This would seem to be a riff off of the Golden rule, but a very bizarre one. For a start, warrantied here seems to refer to his “operationalism” which is itself an extremely odd formulation of Scientism, given it is a scientific system which was disowned by the inventor as well as being fundamentally disowned by the scientific community for being flawed after being touted as a direct replacement for positivism (itself propagated by government and foundation funding.) The entire premise of having a outcome which is only warrantied by being able to demonstrate all of the actions and understanding that led up to it in non-scientific terms is also deeply troublesome, as any understanding of things is dependent on the context of the speakers, the potential for understanding of the speakers, the inner meaning of the action or words being warrantied (which are not measurable) as well as a myriad of other things. Being of the British Empiricist tradition, it is not surprising Doolittle’s contraption should commit these errors, as I have mentioned before how stupid it (Modern Empiricism) is.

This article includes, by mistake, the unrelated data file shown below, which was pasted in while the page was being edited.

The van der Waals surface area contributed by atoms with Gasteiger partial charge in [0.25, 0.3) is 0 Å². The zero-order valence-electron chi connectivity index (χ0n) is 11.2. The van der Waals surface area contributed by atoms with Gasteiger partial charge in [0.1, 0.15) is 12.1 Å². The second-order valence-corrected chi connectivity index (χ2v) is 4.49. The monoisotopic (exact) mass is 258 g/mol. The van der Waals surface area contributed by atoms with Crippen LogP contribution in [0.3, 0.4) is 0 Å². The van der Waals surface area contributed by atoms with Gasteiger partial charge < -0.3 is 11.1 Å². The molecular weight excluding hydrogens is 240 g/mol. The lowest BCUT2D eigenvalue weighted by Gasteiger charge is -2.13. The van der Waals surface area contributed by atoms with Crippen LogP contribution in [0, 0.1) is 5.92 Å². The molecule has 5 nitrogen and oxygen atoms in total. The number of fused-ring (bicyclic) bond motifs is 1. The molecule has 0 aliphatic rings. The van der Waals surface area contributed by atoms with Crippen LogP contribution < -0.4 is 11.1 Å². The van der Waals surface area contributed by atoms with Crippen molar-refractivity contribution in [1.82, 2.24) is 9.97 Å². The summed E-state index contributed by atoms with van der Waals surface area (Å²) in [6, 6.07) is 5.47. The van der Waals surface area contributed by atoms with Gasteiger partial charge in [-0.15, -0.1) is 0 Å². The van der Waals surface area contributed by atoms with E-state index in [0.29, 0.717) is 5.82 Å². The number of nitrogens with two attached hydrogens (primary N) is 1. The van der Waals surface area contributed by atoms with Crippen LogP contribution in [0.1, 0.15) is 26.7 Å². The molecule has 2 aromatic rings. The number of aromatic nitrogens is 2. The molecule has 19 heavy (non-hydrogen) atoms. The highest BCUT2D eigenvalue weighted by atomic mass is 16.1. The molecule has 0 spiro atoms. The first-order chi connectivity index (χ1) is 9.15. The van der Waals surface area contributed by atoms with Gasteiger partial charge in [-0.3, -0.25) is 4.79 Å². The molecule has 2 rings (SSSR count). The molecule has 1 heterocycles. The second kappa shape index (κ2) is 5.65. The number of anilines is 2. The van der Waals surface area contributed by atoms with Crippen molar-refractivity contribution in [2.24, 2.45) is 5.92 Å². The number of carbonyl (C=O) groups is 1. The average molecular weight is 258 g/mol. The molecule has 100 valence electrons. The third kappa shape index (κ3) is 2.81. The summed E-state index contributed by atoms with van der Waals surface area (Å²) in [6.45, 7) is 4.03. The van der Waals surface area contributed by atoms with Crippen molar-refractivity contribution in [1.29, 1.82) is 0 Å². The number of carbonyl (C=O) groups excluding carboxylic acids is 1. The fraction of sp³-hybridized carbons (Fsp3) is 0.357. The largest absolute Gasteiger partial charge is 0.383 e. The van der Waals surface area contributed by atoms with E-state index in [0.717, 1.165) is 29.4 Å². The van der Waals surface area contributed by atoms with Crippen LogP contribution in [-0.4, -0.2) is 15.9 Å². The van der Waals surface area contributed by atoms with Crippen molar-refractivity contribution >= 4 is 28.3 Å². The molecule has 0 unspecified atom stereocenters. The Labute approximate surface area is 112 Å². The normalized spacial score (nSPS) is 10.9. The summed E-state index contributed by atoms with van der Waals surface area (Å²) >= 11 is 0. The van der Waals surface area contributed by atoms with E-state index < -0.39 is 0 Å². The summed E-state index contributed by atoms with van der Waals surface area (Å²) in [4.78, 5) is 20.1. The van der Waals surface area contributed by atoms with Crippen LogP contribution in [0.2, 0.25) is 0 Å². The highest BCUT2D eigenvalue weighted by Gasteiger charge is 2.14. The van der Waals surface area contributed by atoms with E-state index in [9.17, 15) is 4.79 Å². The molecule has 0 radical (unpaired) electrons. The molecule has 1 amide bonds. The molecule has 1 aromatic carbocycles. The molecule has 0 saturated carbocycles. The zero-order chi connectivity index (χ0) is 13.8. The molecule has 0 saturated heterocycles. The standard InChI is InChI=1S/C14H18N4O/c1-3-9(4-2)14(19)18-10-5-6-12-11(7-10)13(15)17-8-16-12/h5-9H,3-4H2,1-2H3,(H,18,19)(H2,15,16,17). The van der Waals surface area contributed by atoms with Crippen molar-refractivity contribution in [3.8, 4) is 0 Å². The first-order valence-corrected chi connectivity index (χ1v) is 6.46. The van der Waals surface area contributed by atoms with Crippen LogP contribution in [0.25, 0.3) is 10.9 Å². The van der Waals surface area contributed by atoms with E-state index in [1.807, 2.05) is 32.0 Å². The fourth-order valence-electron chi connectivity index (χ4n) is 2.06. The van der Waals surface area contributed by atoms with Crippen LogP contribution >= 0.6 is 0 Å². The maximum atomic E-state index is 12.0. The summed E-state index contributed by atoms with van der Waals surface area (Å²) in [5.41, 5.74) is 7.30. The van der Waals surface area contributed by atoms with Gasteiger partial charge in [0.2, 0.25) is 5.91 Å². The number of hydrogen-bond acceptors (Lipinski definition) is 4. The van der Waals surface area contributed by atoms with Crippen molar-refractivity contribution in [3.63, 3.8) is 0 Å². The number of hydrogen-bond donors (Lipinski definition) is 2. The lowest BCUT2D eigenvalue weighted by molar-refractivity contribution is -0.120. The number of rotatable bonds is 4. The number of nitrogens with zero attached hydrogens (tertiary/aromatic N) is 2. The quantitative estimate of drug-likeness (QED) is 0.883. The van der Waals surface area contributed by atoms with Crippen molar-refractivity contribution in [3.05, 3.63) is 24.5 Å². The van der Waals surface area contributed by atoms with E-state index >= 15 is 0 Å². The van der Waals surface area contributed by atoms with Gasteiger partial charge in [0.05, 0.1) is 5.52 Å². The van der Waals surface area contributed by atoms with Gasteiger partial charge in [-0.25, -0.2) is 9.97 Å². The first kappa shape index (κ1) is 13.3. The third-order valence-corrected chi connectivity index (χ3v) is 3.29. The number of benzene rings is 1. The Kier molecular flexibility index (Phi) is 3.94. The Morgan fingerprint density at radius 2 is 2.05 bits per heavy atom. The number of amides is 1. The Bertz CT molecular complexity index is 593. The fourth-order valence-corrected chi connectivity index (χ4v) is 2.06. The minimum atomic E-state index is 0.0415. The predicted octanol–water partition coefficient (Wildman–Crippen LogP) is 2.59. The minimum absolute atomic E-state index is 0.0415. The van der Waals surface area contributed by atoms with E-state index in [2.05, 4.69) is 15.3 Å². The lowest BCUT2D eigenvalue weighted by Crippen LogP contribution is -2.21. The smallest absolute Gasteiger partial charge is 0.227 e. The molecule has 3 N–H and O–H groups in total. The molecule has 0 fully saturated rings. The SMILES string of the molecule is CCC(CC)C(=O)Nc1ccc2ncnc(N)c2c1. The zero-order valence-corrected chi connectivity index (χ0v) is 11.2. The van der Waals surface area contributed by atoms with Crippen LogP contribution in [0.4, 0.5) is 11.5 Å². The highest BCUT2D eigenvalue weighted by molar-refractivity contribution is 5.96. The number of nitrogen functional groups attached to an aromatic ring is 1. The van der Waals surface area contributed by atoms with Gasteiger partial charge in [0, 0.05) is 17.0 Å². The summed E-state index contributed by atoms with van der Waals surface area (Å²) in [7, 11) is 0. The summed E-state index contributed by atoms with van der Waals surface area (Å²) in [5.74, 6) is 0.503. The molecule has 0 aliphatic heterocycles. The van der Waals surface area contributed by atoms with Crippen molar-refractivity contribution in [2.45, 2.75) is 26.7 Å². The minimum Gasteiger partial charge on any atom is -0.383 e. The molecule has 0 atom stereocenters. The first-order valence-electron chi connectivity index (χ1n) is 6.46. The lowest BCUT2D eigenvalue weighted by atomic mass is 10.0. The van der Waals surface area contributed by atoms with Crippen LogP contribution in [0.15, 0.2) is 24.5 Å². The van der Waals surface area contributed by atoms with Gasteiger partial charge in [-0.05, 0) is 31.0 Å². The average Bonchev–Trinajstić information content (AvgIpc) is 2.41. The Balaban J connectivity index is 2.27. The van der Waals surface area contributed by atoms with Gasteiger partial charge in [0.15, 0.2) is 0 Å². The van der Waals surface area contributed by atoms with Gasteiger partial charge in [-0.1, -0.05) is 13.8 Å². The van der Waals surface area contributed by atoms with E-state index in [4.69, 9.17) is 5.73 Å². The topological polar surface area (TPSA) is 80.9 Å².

As for his move through virtue ethics, to rule ethics to outcome ethics, this also make no sense, and seems to show either a lack of understanding of ethics, or an attempt to strawman. For example, virtue ethics as can be found from simple googling is not a childish learning process, and to label it as such preposterous, but then again, he makes so many preposterous statements that it is hard too keep track. Virtue ethics inherently demand an ordering of goods within which the ethics have any meaning, so are built around a hierarchical system in which the complicatedness of being a good person is only learned and developed in constant practical application, development of character, and subsequent learning of the right actions to take in the right circumstances within a community in which those action even mean something. It is only with the collapse of western society that deontology and consequentialism even came into existence, and they are as per MacIntyre thoroughly retarded concepts which no one can make sense of; Doolittle is no different.